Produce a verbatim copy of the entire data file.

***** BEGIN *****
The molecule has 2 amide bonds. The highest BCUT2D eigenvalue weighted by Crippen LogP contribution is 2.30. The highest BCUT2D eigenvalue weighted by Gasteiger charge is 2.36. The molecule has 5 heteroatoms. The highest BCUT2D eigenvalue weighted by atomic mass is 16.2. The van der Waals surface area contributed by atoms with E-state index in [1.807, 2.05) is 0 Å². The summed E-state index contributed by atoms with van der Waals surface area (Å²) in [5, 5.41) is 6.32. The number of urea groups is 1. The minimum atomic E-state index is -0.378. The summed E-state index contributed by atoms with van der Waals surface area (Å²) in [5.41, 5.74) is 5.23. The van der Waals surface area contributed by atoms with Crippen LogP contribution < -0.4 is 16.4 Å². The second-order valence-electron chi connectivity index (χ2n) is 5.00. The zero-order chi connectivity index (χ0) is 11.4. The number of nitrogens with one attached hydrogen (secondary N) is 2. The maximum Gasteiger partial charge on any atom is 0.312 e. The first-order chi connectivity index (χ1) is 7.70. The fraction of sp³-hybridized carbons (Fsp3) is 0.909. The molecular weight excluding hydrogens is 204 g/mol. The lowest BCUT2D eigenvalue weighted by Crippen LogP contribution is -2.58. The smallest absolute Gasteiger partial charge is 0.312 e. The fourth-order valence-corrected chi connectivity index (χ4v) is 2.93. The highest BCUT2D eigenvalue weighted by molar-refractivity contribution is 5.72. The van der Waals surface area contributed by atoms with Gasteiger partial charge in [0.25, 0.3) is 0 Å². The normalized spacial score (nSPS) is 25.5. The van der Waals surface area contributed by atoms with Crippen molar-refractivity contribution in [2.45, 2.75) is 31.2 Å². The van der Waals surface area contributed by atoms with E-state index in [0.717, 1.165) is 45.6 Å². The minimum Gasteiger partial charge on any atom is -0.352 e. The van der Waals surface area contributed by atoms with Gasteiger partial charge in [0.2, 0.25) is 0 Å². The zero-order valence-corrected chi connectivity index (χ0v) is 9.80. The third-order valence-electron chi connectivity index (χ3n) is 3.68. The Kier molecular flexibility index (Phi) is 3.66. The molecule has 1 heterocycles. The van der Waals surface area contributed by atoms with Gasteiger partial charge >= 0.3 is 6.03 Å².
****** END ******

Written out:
The molecule has 2 amide bonds. The highest BCUT2D eigenvalue weighted by Crippen LogP contribution is 2.30. The highest BCUT2D eigenvalue weighted by Gasteiger charge is 2.36. The molecule has 5 heteroatoms. The highest BCUT2D eigenvalue weighted by atomic mass is 16.2. The van der Waals surface area contributed by atoms with E-state index in [1.807, 2.05) is 0 Å². The summed E-state index contributed by atoms with van der Waals surface area (Å²) in [5, 5.41) is 6.32. The number of urea groups is 1. The minimum atomic E-state index is -0.378. The summed E-state index contributed by atoms with van der Waals surface area (Å²) in [5.41, 5.74) is 5.23. The van der Waals surface area contributed by atoms with Crippen LogP contribution < -0.4 is 16.4 Å². The second-order valence-electron chi connectivity index (χ2n) is 5.00. The zero-order chi connectivity index (χ0) is 11.4. The number of nitrogens with one attached hydrogen (secondary N) is 2. The maximum Gasteiger partial charge on any atom is 0.312 e. The first-order chi connectivity index (χ1) is 7.70. The fraction of sp³-hybridized carbons (Fsp3) is 0.909. The molecular weight excluding hydrogens is 204 g/mol. The lowest BCUT2D eigenvalue weighted by Crippen LogP contribution is -2.58. The smallest absolute Gasteiger partial charge is 0.312 e. The fourth-order valence-corrected chi connectivity index (χ4v) is 2.93. The highest BCUT2D eigenvalue weighted by molar-refractivity contribution is 5.72. The van der Waals surface area contributed by atoms with Gasteiger partial charge in [0.25, 0.3) is 0 Å². The normalized spacial score (nSPS) is 25.5. The van der Waals surface area contributed by atoms with Crippen molar-refractivity contribution in [2.45, 2.75) is 31.2 Å². The van der Waals surface area contributed by atoms with E-state index in [0.717, 1.165) is 45.6 Å². The minimum Gasteiger partial charge on any atom is -0.352 e. The van der Waals surface area contributed by atoms with Gasteiger partial charge in [0.2, 0.25) is 0 Å². The zero-order valence-corrected chi connectivity index (χ0v) is 9.80. The third-order valence-electron chi connectivity index (χ3n) is 3.68. The Kier molecular flexibility index (Phi) is 3.66. The molecule has 1 heterocycles. The van der Waals surface area contributed by atoms with Gasteiger partial charge >= 0.3 is 6.03 Å².